CINCINNATI — When Cedric Mullins takes the field — which is happening almost daily — he’s moving with a fluidity that evaded him at the end of last year.

He’s making Gold Glove plays in center field. He’s stealing bases. And his bat is creeping back up to where it was during his All-Star campaign in 2021.

He’s not doing anything new. So what’s the difference between this year and last?

He’s no longer in pain.

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“There are certain things that people just never know in the midst of struggle, in the mist of coming back from injury, how you are actually feeling,” Mullins said. “I can be honest as I possibly can, but I’m still going to feel worse than I’m actually saying.”

Mullins knew his team needed him last year. The Orioles were fighting to make the playoffs for the first time since 2016, and Mullins, who weathered three 100-loss seasons, was a big part of that. He had two stints on the injured list, missing close to two months with a groin strain, but he returned in August.

The injury, though, never quite went away. He could step it up in big moments — most notably hitting the sacrifice fly that scored the winning run in the game that clinched the playoff berth.

Mullins put on a brave face, said he was fine. But, deep down, he knew that wasn’t the case most days.

“There would be days when I would feel really good but the next day would just attack me so bad, but it’s because it was still healing and I just overexerted myself that day,” he said.

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He was also wearing a wrap that impacted his batting stance. The team tried to make adjustments with his mechanics to account for the way the wrap limited his movements, but they never quite got there. He hit .190 after he returned from the injured list and went 0-for-12 as the Orioles were swept in the American League Division Series.

“It was throwing me out of whack, but in order to stay healthy I had to do it,” he said.

So this offseason he took extra steps to ensure he would be healthy come opening day. He rested when he needed to, did extra soft-tissue work and put an emphasis on straightening the abductor muscles.

BALTIMORE, MARYLAND - APRIL 15:  Cedric Mullins #31 of the Baltimore Orioles catches a fly ball hit byByron Buxton #25 if the Minnesota Twins in the first inning during a baseball game at Oriole Park at Camden Yards on April 15, 2024 in Baltimore, Maryland.  All players are wearing the number 42 in honor of Jackie Robinson Day.  (Photo by Mitchell Layton/Getty Images)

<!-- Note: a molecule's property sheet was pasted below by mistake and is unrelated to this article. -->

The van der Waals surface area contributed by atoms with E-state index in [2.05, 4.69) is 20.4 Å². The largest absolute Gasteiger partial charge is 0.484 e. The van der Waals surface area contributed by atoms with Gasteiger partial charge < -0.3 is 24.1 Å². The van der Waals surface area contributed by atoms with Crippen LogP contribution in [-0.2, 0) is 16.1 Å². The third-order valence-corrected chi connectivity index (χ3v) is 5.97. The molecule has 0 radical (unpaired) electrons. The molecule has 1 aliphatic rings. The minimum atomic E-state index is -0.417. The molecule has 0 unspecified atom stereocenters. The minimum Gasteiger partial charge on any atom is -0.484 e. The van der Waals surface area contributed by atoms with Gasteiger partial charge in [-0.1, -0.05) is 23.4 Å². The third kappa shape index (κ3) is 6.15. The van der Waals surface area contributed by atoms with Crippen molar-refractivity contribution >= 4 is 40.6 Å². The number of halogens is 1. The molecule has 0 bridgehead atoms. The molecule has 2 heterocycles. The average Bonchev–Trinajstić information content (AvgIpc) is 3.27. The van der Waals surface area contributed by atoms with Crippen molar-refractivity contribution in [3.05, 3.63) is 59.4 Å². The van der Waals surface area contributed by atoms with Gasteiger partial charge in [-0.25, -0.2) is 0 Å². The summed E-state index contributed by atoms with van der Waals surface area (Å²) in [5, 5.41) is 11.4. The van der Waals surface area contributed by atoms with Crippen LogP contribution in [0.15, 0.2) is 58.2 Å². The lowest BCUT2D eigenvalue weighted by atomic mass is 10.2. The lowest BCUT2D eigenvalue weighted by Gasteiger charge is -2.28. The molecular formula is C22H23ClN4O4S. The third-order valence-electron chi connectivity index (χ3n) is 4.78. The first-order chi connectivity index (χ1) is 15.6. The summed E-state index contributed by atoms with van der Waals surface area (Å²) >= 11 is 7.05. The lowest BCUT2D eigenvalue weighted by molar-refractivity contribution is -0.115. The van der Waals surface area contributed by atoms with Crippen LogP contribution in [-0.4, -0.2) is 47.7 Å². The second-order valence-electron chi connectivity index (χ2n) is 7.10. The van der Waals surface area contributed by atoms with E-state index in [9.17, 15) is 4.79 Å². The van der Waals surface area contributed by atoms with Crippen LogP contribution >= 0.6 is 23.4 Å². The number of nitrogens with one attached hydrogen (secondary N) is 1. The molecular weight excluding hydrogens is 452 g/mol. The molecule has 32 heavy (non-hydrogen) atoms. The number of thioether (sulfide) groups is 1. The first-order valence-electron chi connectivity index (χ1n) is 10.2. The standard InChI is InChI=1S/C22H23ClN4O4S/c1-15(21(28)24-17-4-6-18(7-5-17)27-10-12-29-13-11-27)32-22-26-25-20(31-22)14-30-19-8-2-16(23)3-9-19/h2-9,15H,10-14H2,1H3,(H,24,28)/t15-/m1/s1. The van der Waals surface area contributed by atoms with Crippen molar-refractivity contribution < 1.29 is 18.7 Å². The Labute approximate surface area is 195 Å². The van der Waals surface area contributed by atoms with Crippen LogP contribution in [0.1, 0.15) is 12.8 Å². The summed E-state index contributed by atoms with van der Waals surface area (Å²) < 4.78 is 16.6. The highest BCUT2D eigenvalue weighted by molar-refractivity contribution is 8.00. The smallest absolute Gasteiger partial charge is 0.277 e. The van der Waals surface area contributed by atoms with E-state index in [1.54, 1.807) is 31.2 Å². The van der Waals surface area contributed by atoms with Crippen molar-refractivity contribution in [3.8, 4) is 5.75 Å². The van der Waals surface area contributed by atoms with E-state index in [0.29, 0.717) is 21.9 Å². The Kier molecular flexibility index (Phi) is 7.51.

Mullins makes a diving catch of a ball hit by Byron Buxton of the Minnesota Twins during a game in April. (Mitchell Layton/Getty Images)

He also started using nutrition to aid in his recovery. He was diagnosed with Crohn’s disease in 2020, and, after spending time with a nutritionist, has a better understanding of what he should and shouldn’t eat. He knows more about the little things, such as how many carbs he needs to intake so his body is storing enough water.

He also takes iron pills and has learned that the timing of when he takes them makes a big difference.

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“Sometimes your body doesn’t want to recover, or doesn’t have enough time, so the focus is on effectively doing that,” he said. “In terms of how my body has been feeling on a day to day, it feels more prepared. Instead of having a really good day and having three so-so days, I might have one but then I’m back. So limiting those days where I’m not feeling my best helps with performance.”

The difference is clear. He’s played 32 of the Orioles’ 34 games, and while his average is just .206, he has six home runs and six stolen bases. His defense is also back to his usual standard, Mullins recognized for making the MLB play of the week twice already.

“He’s doing a great job taking care of his body,” manager Brandon Hyde said. “He’s doing an unbelievable job in center field for us, the way he’s commanding the outfield, taking charge. Playing Gold Glove defense for me. I think his at-bats are better, more toward the first half than the second half. ... He’s doing a lot of really good things.”

Danielle Allentuck covers the Orioles for The Baltimore Banner. She previously reported on the Rockies for the Denver Gazette and general sports assignments for The New York Times as part of its fellowship program. A Maryland native, Danielle grew up in Montgomery County and graduated from Ithaca College.

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